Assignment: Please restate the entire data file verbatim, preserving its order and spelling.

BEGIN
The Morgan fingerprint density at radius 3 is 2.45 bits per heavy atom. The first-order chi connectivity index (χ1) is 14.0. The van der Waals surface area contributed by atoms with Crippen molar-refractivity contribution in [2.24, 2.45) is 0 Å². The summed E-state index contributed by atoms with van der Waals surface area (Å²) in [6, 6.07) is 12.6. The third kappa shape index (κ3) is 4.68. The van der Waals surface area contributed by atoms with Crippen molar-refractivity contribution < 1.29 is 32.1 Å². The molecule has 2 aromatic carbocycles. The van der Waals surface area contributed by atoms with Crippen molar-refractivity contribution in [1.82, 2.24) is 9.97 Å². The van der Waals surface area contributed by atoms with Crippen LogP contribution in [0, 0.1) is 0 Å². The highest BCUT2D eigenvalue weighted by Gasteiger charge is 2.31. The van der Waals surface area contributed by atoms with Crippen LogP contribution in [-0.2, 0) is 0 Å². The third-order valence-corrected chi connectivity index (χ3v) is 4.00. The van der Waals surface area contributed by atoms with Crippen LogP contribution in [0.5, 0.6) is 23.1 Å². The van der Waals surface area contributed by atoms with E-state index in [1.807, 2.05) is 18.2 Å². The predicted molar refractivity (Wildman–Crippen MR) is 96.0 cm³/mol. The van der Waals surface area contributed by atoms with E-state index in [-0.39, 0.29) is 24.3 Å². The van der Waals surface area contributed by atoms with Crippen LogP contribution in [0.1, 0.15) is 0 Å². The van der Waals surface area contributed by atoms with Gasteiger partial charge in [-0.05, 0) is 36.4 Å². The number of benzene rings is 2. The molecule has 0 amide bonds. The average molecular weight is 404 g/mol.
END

The Morgan fingerprint density at radius 3 is 2.45 bits per heavy atom. The first-order chi connectivity index (χ1) is 14.0. The van der Waals surface area contributed by atoms with Crippen molar-refractivity contribution in [2.24, 2.45) is 0 Å². The summed E-state index contributed by atoms with van der Waals surface area (Å²) in [6, 6.07) is 12.6. The third kappa shape index (κ3) is 4.68. The van der Waals surface area contributed by atoms with Crippen molar-refractivity contribution < 1.29 is 32.1 Å². The molecule has 2 aromatic carbocycles. The van der Waals surface area contributed by atoms with Crippen molar-refractivity contribution in [1.82, 2.24) is 9.97 Å². The van der Waals surface area contributed by atoms with Crippen LogP contribution in [0, 0.1) is 0 Å². The highest BCUT2D eigenvalue weighted by Gasteiger charge is 2.31. The van der Waals surface area contributed by atoms with Crippen LogP contribution in [-0.2, 0) is 0 Å². The third-order valence-corrected chi connectivity index (χ3v) is 4.00. The van der Waals surface area contributed by atoms with Crippen LogP contribution in [0.5, 0.6) is 23.1 Å². The van der Waals surface area contributed by atoms with E-state index in [1.807, 2.05) is 18.2 Å². The predicted molar refractivity (Wildman–Crippen MR) is 96.0 cm³/mol. The van der Waals surface area contributed by atoms with E-state index in [-0.39, 0.29) is 24.3 Å². The van der Waals surface area contributed by atoms with Crippen LogP contribution in [0.1, 0.15) is 0 Å². The van der Waals surface area contributed by atoms with Gasteiger partial charge in [-0.05, 0) is 36.4 Å². The number of benzene rings is 2. The molecule has 0 amide bonds. The average molecular weight is 404 g/mol.